The Art of Open Banking, Part 1: Laying Plans
I recently had a great discussion with @digitalbankguru (aka Mark Ranta) and @Lui_Zurawski (aka Lu Zurawski) on what it takes to be ready for the revolution in Open Banking. It was a truly global discussion, with stories from North America, Europe and Asia; the conversation part philosophical treatise and part strategy roadmap. Following is a summary of the first part of our wide-ranging discussion on preparing for the Open Banking era.
How 'Mega Trends' Are Shaping Payments in India
In a previous blog post, I wrote about the impact of demonetization in India and the staggering growth of new digital payment types. Building further on this, I want explore some of the “mega trends” in payments, and how India is embracing the opportunities presented by these trends.
Bringing Home the Payments Bacon (And Other ‘Sizzles’ Such as PSD2, GDPR, AI and Big Data)
Mark, we’ve closed out another hectic Money20/20; my eyes are still dry; my throat is still sore; I still reek of cigarettes; I’ve eaten a lot of bacon on a stick (thanks to Zelle, a great group of people and a great partner)! So for the most part, this year’s event has been another win. And I haven’t even referenced the many terrific sessions during the week (well, I guess I just did).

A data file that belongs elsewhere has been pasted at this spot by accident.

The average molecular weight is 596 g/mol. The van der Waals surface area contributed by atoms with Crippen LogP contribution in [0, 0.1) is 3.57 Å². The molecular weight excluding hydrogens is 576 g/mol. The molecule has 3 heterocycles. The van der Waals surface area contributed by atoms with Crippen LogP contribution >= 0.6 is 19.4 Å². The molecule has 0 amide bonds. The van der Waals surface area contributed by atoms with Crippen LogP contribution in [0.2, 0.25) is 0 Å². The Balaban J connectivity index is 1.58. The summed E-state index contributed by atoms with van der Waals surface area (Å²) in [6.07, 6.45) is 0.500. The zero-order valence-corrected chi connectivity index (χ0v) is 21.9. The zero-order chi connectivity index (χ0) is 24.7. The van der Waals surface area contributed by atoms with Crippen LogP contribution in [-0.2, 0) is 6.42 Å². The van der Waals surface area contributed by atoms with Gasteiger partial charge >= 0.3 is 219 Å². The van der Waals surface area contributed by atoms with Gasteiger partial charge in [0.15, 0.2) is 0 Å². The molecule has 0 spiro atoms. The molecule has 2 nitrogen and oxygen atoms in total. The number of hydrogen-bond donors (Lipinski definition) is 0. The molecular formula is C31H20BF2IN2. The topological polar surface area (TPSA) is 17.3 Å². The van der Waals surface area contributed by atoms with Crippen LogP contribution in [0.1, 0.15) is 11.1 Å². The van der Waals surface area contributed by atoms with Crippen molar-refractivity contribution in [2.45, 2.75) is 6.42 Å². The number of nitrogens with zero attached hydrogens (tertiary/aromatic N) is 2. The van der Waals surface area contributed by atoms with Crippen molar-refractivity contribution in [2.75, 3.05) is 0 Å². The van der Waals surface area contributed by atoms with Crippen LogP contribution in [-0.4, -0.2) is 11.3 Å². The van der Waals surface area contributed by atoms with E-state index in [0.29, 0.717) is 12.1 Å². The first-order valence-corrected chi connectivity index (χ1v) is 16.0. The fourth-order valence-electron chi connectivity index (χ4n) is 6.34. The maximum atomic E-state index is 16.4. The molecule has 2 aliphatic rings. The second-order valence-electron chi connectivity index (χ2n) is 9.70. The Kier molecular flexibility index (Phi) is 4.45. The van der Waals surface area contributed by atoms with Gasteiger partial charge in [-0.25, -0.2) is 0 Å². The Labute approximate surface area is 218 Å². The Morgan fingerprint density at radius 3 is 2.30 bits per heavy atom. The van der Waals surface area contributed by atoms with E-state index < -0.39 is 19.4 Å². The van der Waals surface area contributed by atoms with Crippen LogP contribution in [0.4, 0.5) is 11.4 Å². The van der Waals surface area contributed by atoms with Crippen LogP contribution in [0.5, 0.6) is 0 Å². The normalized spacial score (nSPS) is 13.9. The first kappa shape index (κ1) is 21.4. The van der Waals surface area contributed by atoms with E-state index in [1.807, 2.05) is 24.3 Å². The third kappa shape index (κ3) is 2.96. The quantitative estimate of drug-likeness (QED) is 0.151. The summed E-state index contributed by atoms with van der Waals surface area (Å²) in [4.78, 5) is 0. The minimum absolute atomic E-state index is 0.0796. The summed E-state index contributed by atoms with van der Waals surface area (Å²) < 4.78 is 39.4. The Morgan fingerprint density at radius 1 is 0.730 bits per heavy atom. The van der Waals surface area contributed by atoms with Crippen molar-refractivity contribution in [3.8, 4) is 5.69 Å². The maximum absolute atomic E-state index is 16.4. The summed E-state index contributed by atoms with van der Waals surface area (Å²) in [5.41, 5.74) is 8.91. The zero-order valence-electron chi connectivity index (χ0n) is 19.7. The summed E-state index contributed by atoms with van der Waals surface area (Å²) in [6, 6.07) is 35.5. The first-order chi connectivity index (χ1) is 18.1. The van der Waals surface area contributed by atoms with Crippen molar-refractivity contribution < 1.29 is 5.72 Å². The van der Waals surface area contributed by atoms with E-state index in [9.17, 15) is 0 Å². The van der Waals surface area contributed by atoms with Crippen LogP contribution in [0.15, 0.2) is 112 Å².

What Do Open APIs Mean for Banking Business Models? PSD2 Points of View
As the January 2018 deadline creeps closer, PSD2 – and by association instant payments and open banking – is the hot topic in the payments industry. The impact of PSD2 will be felt beyond Europe’s physical borders, as it brings open banking to the fore. As with any global issue, ideas around how best to address the challenges of open banking are fragmented, and opinions differ between retail and corporate banking.
One Year Later: How Demonetization Has Impacted India